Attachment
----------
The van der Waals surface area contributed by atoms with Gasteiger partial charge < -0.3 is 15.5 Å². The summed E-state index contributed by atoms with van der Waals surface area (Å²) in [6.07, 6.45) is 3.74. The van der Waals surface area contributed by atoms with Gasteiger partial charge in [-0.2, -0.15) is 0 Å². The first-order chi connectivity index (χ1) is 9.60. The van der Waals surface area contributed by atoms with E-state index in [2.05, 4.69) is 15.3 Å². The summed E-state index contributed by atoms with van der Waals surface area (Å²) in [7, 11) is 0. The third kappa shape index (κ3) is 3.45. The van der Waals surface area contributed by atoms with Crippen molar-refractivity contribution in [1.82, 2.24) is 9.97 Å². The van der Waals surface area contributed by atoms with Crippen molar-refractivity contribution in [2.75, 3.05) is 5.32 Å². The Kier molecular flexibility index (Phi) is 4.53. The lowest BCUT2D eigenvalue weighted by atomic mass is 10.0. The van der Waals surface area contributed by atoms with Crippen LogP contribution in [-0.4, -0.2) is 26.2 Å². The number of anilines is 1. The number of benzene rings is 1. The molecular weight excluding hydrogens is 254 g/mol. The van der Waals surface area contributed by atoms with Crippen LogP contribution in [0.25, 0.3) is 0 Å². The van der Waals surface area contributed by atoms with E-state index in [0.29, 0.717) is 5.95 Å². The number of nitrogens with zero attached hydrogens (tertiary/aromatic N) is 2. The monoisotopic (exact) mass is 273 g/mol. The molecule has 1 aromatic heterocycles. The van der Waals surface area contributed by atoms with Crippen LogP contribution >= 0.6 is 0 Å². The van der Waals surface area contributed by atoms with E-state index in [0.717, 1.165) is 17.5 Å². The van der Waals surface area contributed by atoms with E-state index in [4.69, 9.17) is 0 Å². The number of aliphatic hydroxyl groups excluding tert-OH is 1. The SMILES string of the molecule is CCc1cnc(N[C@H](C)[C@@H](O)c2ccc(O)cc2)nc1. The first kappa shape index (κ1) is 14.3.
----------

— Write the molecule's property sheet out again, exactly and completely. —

The van der Waals surface area contributed by atoms with Gasteiger partial charge < -0.3 is 15.5 Å². The summed E-state index contributed by atoms with van der Waals surface area (Å²) in [6.07, 6.45) is 3.74. The van der Waals surface area contributed by atoms with Gasteiger partial charge in [-0.2, -0.15) is 0 Å². The first-order chi connectivity index (χ1) is 9.60. The van der Waals surface area contributed by atoms with E-state index in [2.05, 4.69) is 15.3 Å². The summed E-state index contributed by atoms with van der Waals surface area (Å²) in [7, 11) is 0. The third kappa shape index (κ3) is 3.45. The van der Waals surface area contributed by atoms with Crippen molar-refractivity contribution in [1.82, 2.24) is 9.97 Å². The van der Waals surface area contributed by atoms with Crippen molar-refractivity contribution in [2.75, 3.05) is 5.32 Å². The Kier molecular flexibility index (Phi) is 4.53. The lowest BCUT2D eigenvalue weighted by atomic mass is 10.0. The van der Waals surface area contributed by atoms with Crippen LogP contribution in [-0.4, -0.2) is 26.2 Å². The number of anilines is 1. The number of benzene rings is 1. The molecular weight excluding hydrogens is 254 g/mol. The van der Waals surface area contributed by atoms with Crippen LogP contribution in [0.25, 0.3) is 0 Å². The van der Waals surface area contributed by atoms with E-state index in [0.29, 0.717) is 5.95 Å². The number of nitrogens with zero attached hydrogens (tertiary/aromatic N) is 2. The monoisotopic (exact) mass is 273 g/mol. The molecule has 1 aromatic heterocycles. The van der Waals surface area contributed by atoms with Crippen LogP contribution >= 0.6 is 0 Å². The van der Waals surface area contributed by atoms with E-state index in [0.717, 1.165) is 17.5 Å². The van der Waals surface area contributed by atoms with E-state index in [4.69, 9.17) is 0 Å². The number of aliphatic hydroxyl groups excluding tert-OH is 1. The SMILES string of the molecule is CCc1cnc(N[C@H](C)[C@@H](O)c2ccc(O)cc2)nc1. The first kappa shape index (κ1) is 14.3.